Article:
Ὁσάκις γὰρ ἂν

Under what circumstances do we keep the Passover?  To be sure, most of us will be keeping the Passover this coming year under different circumstances than we normally do.  At least in my own experience since being baptized slightly more than a month over two decades ago, I have kept the Passover in several congregations, including Eagle Rock, Pittsburgh, Tampa, Santiago (Chile), Chaing Mai (Thailand), Portland, and Hood River.  In some of those congregations there have been a variety of ways in which the ceremony was kept, but in general it was solemn and serious as it ought to be.  This year it appears as if the ceremony will be kept where I live, and the logistics of that have led my roommate and I to figure out what supplies need to be obtained.  To that end I purchased a basin to be used for the footwashing today and will purchase some matzo when I go shopping next because I was unable to find it at my usual supermarket this afternoon.

Ultimately, though, the main conditions of keeping the Passover are more  of a spiritual nature than of a physical nature.  Through the course of 1 Corinthians 11:17-34, there are a variety of conditions that are set for properly keeping the Passover, which is termed here as the Lord’s Supper, but not (as Paul makes plain) a meal of the normal kind like one would associate from a potluck.  If you will, please turn to 1 Corinthians 11:17-34 and let us look together briefly at the conditions that are listed for someone to keep the Passover correctly.  First, we must keep it in a spirit of unity and love for our fellow brethren who are a part of the body of Christ.  The Passover is not a place for people to eat and drink enough to be gluttonous or drunk.  It is not a place for people to show off their wealth or to suffer privation, for as Paul states, people should eat in their homes before coming together as a larger body.  At times, as is the case here, the unleavened bread and wine are taken at home, but usually after one has already eaten.  Those who conduct themselves so as to make others feel ashamed are failing the first test of taking the Passover properly in building unity among one’s brethren.

The second condition that is placed on the Passover is that it is done in remembrance of the death of Jesus Christ.  Specifically speaking, what we are dealing with is a memorial that is taken on the anniversary when the New Covenant Passover was established by Christ the evening before His crucifixion.  Earlier, in 1 Corinthians 5, Paul had spoken about the need for brethren to be an unleavened lump of dough without the leaven of malice and wickedness, and in order to properly honor God, both the unleavened bread and wine needed to be taken as a way of eating in a real but not physical sense the body and blood of Christ.  It should go without saying (although Paul certainly did not let it go without saying), that this is something that should be taken with the utmost seriousness.  The solemnity of the Passover in large part relates to the fact that we are becoming the body of Christ in large part through the eating of the bread and wine, which joins us to both the Messiah as well as everyone else who similarly eats the bread and wine in memorial of the sacrifice of Jesus for our sins.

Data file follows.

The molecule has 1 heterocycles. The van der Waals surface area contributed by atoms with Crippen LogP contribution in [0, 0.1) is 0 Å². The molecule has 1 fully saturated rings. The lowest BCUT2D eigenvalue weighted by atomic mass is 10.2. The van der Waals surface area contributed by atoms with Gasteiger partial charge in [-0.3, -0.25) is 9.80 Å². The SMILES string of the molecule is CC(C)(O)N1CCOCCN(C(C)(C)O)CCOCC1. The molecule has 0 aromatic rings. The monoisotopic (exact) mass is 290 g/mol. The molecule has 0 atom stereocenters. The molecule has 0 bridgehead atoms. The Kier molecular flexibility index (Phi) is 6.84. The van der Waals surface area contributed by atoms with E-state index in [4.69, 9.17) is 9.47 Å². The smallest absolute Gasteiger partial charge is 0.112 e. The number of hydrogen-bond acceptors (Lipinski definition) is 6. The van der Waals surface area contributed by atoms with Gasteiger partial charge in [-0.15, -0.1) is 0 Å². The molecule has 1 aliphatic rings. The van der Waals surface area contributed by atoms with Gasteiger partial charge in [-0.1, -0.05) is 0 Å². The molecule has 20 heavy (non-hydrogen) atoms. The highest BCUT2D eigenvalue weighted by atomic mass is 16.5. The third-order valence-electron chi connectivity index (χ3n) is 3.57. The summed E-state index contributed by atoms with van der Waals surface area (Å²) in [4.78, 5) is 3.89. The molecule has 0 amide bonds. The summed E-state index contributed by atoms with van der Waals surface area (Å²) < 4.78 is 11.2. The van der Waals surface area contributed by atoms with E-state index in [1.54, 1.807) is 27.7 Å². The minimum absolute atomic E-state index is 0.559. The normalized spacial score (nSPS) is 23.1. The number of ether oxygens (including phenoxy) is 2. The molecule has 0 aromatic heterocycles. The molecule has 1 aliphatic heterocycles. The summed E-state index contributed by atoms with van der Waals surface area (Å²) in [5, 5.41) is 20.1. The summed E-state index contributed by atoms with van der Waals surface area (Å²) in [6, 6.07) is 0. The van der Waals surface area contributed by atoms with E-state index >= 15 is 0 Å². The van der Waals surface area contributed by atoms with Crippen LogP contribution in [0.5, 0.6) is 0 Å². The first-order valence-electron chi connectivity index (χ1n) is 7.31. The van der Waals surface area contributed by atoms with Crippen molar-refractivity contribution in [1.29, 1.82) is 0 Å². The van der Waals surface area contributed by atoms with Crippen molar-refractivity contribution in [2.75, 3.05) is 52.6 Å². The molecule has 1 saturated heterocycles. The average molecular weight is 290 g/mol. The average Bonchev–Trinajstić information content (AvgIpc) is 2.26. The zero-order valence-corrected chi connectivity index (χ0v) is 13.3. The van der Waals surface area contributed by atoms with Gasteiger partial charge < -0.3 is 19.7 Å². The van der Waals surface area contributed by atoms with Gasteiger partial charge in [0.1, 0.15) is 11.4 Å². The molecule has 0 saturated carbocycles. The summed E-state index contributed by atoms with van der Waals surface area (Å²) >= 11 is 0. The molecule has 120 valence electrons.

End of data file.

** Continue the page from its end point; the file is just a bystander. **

It is not surprising that Paul then moves to discuss the solemnity of the Passover and how it is that we can take it seriously, namely through examining ourselves.  Since we are taking the body and blood of Christ in a spiritual way inside of us when we eat the unleavened bread and wine, to do so in flippant manner is to bring judgment upon ourselves.  And just as having Christ in us as believers is real, so too is the judgment when we do so without having taken it seriously.  Paul states that the judgment we receive when we do not take the bread and wine seriously is for our benefit, so that we are chastened and not condemned.  The chastening is designed to help us to take such things more seriously in the future, although Paul states that the price for having taken the Passover for granted may in fact be not only weakness and sickness but also death.  And in such a time as ours, such matters are not far from our thinking anyway.  It is under these conditions, namely taking the Passover as the Bible commands and taking every aspect of it as seriously as it ought to be taken, that we are to observe this most solemn and serious ceremony.

About nathanalbright

I'm a person with diverse interests who loves to read. If you want to know something about me, just ask.
This entry was posted in Bible, Christianity, Church of God, E Pluribus Unim, Musings and tagged . Bookmark the permalink.

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